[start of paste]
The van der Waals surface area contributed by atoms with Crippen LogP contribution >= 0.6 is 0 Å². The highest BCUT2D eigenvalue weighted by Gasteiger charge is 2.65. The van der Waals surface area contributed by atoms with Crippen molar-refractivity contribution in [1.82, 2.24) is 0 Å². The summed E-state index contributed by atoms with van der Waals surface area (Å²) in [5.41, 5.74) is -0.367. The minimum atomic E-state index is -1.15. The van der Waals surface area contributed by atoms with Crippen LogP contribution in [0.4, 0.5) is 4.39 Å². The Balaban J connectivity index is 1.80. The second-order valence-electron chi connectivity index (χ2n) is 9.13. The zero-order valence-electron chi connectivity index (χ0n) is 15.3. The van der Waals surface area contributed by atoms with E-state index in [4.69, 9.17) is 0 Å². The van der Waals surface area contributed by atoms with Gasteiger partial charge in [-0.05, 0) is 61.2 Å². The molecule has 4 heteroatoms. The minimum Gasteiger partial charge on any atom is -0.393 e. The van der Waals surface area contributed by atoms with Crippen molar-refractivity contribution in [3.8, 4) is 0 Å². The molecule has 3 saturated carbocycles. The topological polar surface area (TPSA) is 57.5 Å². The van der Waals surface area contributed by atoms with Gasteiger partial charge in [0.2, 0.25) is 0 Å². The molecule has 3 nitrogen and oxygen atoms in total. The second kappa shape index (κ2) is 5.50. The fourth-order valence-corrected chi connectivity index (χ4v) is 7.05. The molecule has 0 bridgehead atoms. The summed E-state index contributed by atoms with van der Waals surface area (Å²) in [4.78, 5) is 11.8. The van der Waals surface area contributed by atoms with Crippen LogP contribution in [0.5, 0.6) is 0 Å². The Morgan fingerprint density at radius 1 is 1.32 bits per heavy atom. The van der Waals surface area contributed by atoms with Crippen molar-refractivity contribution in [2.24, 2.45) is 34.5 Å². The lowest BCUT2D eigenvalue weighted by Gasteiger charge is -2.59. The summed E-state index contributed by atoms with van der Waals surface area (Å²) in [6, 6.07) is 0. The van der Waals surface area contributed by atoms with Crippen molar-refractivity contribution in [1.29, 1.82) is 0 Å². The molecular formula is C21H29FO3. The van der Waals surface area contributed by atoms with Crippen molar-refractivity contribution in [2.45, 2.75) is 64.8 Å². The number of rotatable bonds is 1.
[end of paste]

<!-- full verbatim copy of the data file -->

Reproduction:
The van der Waals surface area contributed by atoms with Crippen LogP contribution >= 0.6 is 0 Å². The highest BCUT2D eigenvalue weighted by Gasteiger charge is 2.65. The van der Waals surface area contributed by atoms with Crippen molar-refractivity contribution in [1.82, 2.24) is 0 Å². The summed E-state index contributed by atoms with van der Waals surface area (Å²) in [5.41, 5.74) is -0.367. The minimum atomic E-state index is -1.15. The van der Waals surface area contributed by atoms with Crippen LogP contribution in [0.4, 0.5) is 4.39 Å². The Balaban J connectivity index is 1.80. The second-order valence-electron chi connectivity index (χ2n) is 9.13. The zero-order valence-electron chi connectivity index (χ0n) is 15.3. The van der Waals surface area contributed by atoms with E-state index in [4.69, 9.17) is 0 Å². The van der Waals surface area contributed by atoms with Gasteiger partial charge in [-0.05, 0) is 61.2 Å². The molecule has 4 heteroatoms. The minimum Gasteiger partial charge on any atom is -0.393 e. The van der Waals surface area contributed by atoms with Crippen molar-refractivity contribution in [3.8, 4) is 0 Å². The molecule has 3 saturated carbocycles. The topological polar surface area (TPSA) is 57.5 Å². The van der Waals surface area contributed by atoms with Gasteiger partial charge in [0.2, 0.25) is 0 Å². The molecule has 3 nitrogen and oxygen atoms in total. The second kappa shape index (κ2) is 5.50. The fourth-order valence-corrected chi connectivity index (χ4v) is 7.05. The molecule has 0 bridgehead atoms. The summed E-state index contributed by atoms with van der Waals surface area (Å²) in [4.78, 5) is 11.8. The van der Waals surface area contributed by atoms with Crippen LogP contribution in [0.5, 0.6) is 0 Å². The Morgan fingerprint density at radius 1 is 1.32 bits per heavy atom. The van der Waals surface area contributed by atoms with Crippen molar-refractivity contribution in [2.24, 2.45) is 34.5 Å². The lowest BCUT2D eigenvalue weighted by Gasteiger charge is -2.59. The summed E-state index contributed by atoms with van der Waals surface area (Å²) in [6, 6.07) is 0. The van der Waals surface area contributed by atoms with Crippen molar-refractivity contribution in [1.29, 1.82) is 0 Å². The molecular formula is C21H29FO3. The van der Waals surface area contributed by atoms with Crippen molar-refractivity contribution in [2.45, 2.75) is 64.8 Å². The number of rotatable bonds is 1.